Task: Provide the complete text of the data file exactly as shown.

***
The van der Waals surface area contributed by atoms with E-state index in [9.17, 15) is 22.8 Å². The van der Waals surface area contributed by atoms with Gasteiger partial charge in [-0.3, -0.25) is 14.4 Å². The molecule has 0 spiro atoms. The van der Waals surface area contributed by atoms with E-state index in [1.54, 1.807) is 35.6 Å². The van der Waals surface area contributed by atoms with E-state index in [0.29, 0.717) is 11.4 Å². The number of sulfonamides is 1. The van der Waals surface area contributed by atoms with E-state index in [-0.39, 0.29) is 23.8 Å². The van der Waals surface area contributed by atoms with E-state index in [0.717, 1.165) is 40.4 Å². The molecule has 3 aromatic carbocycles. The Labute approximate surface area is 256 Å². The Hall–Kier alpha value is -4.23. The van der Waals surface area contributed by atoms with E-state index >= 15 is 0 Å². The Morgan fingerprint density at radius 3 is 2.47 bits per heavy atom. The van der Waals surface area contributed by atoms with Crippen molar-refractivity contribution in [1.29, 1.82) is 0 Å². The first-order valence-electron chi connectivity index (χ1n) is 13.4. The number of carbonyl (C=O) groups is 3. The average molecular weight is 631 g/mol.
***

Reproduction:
The van der Waals surface area contributed by atoms with E-state index in [9.17, 15) is 22.8 Å². The van der Waals surface area contributed by atoms with Gasteiger partial charge in [-0.3, -0.25) is 14.4 Å². The molecule has 0 spiro atoms. The van der Waals surface area contributed by atoms with E-state index in [1.54, 1.807) is 35.6 Å². The van der Waals surface area contributed by atoms with E-state index in [0.29, 0.717) is 11.4 Å². The number of sulfonamides is 1. The van der Waals surface area contributed by atoms with E-state index in [-0.39, 0.29) is 23.8 Å². The van der Waals surface area contributed by atoms with E-state index in [0.717, 1.165) is 40.4 Å². The molecule has 3 aromatic carbocycles. The Labute approximate surface area is 256 Å². The Hall–Kier alpha value is -4.23. The van der Waals surface area contributed by atoms with E-state index >= 15 is 0 Å². The Morgan fingerprint density at radius 3 is 2.47 bits per heavy atom. The van der Waals surface area contributed by atoms with Crippen molar-refractivity contribution in [1.29, 1.82) is 0 Å². The first-order valence-electron chi connectivity index (χ1n) is 13.4. The number of carbonyl (C=O) groups is 3. The average molecular weight is 631 g/mol.